- Feb 2, 2014
- Reaction score
When the T was working on the RFPs for the rebuilds of the F40s, I wondered why they didn’t price out replacing the fleet with Chargers.
Remember that the T first RFP'd the F40 rebuilds back in mid-2016. It went through several iterations before the program was finally bid out, but the thrust was set 6-1/2 years ago. 6-1/2 years ago there were no Chargers whatsoever running in revenue service, and only 1 production test unit undergoing shakedown. The Chargers used a prime mover that had never been tried before in a locomotive, while the current -3C designation F40PH modernization spec had a 13-year proven record with multiple agencies. Plus the T was able to score a parts deal that would guarantee a 25-year extended lifespan if components were refreshed, something they wouldn't have been able to count on if the Chargers ended up being a market flop. So given what they knew at the time, rebuilding the F40's was the sanest decision. The Charger ended up taking off and cornering the market for new diesel purchases...but look what's still the #2 incumbent across North America: ye olde indestructable F40 and its 4-1/2 decades of variants and rebuilds.When the T was working on the RFPs for the rebuilds of the F40s, I wondered why they didn’t price out replacing the fleet with Chargers.
The other option is buying Montreal Exo's fleet of 20 ALP-45DP's, which no longer run in electric mode up there with the Mt. Royal Tunnel shut down for LRT conversion. The price would be right, and they're only 10 years old and fairly lightly run. Exo is buying Chargers to replace some of its straight diesels on other lines, and the ALP's are somewhat inefficient in diesel mode (two small and more maintenance-intensive genset diesel engines instead of one large prime mover). They'd be better off picking up some more Chargers to unify their fleet rather than running the ALP unicorns solely in D mode. The units would only have to be fitted with new signaling equipment to move down here. But I suspect NJ Transit would be ahead of us at picking up the Exo fleet, since they have a far larger installed base of ALP-45's and dearly want to get rid of their problematic PL42AC diesel, which are unicorn lineage and fast approaching rebuild age. NJT has the incumbent scale to make that worth their while.There's lots going on at the T, and well... the indecision appears to extend to CR electrification. The newest slides from the fiscal subcommittee have a FY24-28 CIP Preview, which includes $50 Million for multimode locomotives - presumably, the same ones that they sent out an RFI for back in December. Realistically however, $50m isn't actually enough to buy a substantial fleet of anything, or for the T to be dabbling in unicorns. If we assume that the quantity means they're going off the shelf "exists today," NEC, push-pull compatible, and with a reasonable delivery timetable, I'd be willing to bet that this could only be exercising some of NJT's remaining ALP45 options. But say $50M is enough to buy just about 5 of them, realistically 4 with parts and spares. Is that enough to do anything meaningful to Providence Line ops other than a photo-op?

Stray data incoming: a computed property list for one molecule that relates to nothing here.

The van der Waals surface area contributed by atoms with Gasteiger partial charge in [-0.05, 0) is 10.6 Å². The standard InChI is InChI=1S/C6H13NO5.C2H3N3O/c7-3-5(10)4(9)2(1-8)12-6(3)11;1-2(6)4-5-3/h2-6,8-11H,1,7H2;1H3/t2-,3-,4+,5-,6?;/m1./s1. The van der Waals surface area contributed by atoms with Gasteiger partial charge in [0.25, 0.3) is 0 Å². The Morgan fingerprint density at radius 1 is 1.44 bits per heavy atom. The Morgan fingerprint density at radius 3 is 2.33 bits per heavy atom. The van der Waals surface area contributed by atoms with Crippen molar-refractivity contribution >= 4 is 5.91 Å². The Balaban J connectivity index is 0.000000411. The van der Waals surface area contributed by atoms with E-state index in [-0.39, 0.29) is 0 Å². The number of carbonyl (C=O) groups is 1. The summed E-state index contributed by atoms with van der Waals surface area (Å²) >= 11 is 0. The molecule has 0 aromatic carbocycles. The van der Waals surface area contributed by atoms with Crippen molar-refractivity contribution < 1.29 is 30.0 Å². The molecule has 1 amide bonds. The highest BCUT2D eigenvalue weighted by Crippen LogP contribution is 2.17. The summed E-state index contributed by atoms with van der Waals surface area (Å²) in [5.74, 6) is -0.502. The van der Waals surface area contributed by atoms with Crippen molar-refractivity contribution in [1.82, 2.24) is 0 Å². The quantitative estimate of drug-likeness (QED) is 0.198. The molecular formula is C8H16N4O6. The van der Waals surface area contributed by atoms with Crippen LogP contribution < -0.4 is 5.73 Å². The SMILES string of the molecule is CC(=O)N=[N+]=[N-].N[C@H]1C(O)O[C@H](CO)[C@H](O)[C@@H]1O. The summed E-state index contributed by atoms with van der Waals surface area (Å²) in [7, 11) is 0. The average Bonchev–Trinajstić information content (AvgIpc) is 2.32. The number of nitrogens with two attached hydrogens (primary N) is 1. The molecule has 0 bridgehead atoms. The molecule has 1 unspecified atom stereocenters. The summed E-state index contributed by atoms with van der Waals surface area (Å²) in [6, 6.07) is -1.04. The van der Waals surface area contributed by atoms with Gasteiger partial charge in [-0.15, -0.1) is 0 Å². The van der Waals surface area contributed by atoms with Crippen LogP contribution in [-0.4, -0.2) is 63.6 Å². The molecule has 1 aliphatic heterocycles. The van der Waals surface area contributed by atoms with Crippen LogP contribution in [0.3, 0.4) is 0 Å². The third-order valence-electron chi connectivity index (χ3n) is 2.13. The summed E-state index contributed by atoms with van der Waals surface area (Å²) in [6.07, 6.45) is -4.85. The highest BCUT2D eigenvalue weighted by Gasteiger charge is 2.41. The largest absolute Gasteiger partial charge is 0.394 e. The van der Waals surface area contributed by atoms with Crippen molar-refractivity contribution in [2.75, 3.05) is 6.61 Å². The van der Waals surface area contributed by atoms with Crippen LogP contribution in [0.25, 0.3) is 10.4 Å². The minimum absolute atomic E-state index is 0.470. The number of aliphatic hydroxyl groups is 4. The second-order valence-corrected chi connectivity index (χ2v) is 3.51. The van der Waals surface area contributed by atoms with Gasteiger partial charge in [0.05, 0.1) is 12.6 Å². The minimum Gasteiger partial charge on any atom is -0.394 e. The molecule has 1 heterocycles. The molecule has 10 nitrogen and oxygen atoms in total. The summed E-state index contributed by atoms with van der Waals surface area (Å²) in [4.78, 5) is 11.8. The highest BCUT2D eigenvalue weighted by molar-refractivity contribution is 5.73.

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There's worse possibilities than NJT options, admittedly - Notably, the Chicago Metra battery F40 conversion seems dead in the water as they failed to come to an agreement, and they're going to have to re-bid the thing.
Could battery locomotives ever be a solution in a partially wired-up system? Perhaps a conversion of the more modern locomotives would work? I feel like that could be a solution for outside-128 bound trains with EMU’s working inside. Maybe if freight railroads pour enough resources into battery locos that could be a viable option in the future.F40's are older-style DC-electricity traction, while most new components for locos are AC traction.
Battery locos have all the shortcomings of push-pull--worse performance than multiple unit trains--with added weight and complexity. The T's BEMU dalliance isn't exactly great, but it's better than trying battery push-pull.Could battery locomotives ever be a solution in a partially wired-up system? Perhaps a conversion of the more modern locomotives would work? I feel like that could be a solution for outside-128 bound trains with EMU’s working inside. Maybe if freight railroads pour enough resources into battery locos that could be a viable option in the future.
Plus, they can function as reservoirs for all of the electricity diesels generate during regenerative braking.Battery locos have all the shortcomings of push-pull--worse performance than multiple unit trains--with added weight and complexity. The T's BEMU dalliance isn't exactly great, but it's better than trying battery push-pull.
Battery locos are starting to percolate into the freight space. They do well in a yard switcher role where the unit is traveling short distances, usually in a yard where it can plug-in to recharge when not in use, where the repetitive braking maneuvers of shunting cars helps recharge the batteries in motion. It also does a world of good for air quality in a limited-space yard setting. Those will start seeing widespread adoption. It's not likely to be more than a niche for passenger ops, though (example: batteries for unventilated tunnels like NYC).
So now we take it seriously?Anyone know how serious this idea is from the 'South Boston Seaport Strategic Transit Plan.' This is my first time seeing this cross harbor RR plan - one of the slides cites London Crossrail/Elizebeth Line as a precedent ($$).
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I don't know, but if we are going to do it, having the Needham Line be the train that crosses the harbor works for me personally. Seems like a terrible idea, though, compared to a true NSRL implementation.What problem does this plan even solve?